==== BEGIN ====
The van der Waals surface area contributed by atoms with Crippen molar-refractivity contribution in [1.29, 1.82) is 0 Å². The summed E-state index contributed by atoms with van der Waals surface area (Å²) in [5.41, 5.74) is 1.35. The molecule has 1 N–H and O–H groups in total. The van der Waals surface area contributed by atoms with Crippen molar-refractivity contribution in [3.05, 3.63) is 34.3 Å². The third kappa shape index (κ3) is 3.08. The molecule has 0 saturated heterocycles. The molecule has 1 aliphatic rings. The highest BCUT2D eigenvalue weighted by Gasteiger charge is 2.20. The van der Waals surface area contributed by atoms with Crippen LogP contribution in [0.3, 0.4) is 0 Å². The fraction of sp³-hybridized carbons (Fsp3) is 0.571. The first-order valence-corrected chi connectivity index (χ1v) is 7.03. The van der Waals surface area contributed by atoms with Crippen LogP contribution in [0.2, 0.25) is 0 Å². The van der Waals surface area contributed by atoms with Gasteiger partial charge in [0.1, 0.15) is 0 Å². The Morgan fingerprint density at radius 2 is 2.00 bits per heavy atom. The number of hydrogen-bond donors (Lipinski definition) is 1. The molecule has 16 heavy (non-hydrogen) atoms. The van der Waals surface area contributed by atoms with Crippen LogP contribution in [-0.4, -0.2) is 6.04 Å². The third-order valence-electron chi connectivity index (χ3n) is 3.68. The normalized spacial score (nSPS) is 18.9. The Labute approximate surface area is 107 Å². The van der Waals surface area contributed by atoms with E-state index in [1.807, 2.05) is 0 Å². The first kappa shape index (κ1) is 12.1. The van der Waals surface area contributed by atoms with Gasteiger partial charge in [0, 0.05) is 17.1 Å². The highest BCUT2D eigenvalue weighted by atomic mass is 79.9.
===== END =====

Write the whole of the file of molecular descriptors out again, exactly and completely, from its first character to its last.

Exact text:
The van der Waals surface area contributed by atoms with Crippen molar-refractivity contribution in [1.29, 1.82) is 0 Å². The summed E-state index contributed by atoms with van der Waals surface area (Å²) in [5.41, 5.74) is 1.35. The molecule has 1 N–H and O–H groups in total. The van der Waals surface area contributed by atoms with Crippen molar-refractivity contribution in [3.05, 3.63) is 34.3 Å². The third kappa shape index (κ3) is 3.08. The molecule has 0 saturated heterocycles. The molecule has 1 aliphatic rings. The highest BCUT2D eigenvalue weighted by Gasteiger charge is 2.20. The van der Waals surface area contributed by atoms with Crippen LogP contribution in [0.3, 0.4) is 0 Å². The fraction of sp³-hybridized carbons (Fsp3) is 0.571. The first-order valence-corrected chi connectivity index (χ1v) is 7.03. The van der Waals surface area contributed by atoms with Crippen LogP contribution in [0.2, 0.25) is 0 Å². The van der Waals surface area contributed by atoms with Gasteiger partial charge in [0.1, 0.15) is 0 Å². The Morgan fingerprint density at radius 2 is 2.00 bits per heavy atom. The number of hydrogen-bond donors (Lipinski definition) is 1. The molecule has 16 heavy (non-hydrogen) atoms. The van der Waals surface area contributed by atoms with Crippen LogP contribution in [-0.4, -0.2) is 6.04 Å². The third-order valence-electron chi connectivity index (χ3n) is 3.68. The normalized spacial score (nSPS) is 18.9. The Labute approximate surface area is 107 Å². The van der Waals surface area contributed by atoms with E-state index in [1.807, 2.05) is 0 Å². The first kappa shape index (κ1) is 12.1. The van der Waals surface area contributed by atoms with Gasteiger partial charge in [0, 0.05) is 17.1 Å². The highest BCUT2D eigenvalue weighted by atomic mass is 79.9.